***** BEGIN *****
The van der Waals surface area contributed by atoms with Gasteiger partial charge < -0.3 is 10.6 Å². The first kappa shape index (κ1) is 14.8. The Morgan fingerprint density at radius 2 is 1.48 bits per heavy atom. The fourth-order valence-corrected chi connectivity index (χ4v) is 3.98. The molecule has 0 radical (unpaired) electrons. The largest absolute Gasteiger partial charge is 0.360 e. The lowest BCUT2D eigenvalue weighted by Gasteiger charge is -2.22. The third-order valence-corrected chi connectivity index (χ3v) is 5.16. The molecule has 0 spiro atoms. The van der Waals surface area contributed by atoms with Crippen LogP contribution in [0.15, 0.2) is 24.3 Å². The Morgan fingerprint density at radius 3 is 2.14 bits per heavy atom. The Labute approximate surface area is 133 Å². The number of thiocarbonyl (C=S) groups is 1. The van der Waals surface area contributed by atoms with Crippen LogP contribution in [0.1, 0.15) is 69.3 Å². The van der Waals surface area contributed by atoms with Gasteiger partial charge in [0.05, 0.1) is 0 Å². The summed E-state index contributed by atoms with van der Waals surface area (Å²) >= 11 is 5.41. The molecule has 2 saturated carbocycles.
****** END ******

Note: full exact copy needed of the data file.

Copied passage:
The van der Waals surface area contributed by atoms with Gasteiger partial charge < -0.3 is 10.6 Å². The first kappa shape index (κ1) is 14.8. The Morgan fingerprint density at radius 2 is 1.48 bits per heavy atom. The fourth-order valence-corrected chi connectivity index (χ4v) is 3.98. The molecule has 0 radical (unpaired) electrons. The largest absolute Gasteiger partial charge is 0.360 e. The lowest BCUT2D eigenvalue weighted by Gasteiger charge is -2.22. The third-order valence-corrected chi connectivity index (χ3v) is 5.16. The molecule has 0 spiro atoms. The van der Waals surface area contributed by atoms with Crippen LogP contribution in [0.15, 0.2) is 24.3 Å². The Morgan fingerprint density at radius 3 is 2.14 bits per heavy atom. The Labute approximate surface area is 133 Å². The number of thiocarbonyl (C=S) groups is 1. The van der Waals surface area contributed by atoms with Crippen LogP contribution in [0.1, 0.15) is 69.3 Å². The van der Waals surface area contributed by atoms with Gasteiger partial charge in [0.05, 0.1) is 0 Å². The summed E-state index contributed by atoms with van der Waals surface area (Å²) >= 11 is 5.41. The molecule has 2 saturated carbocycles.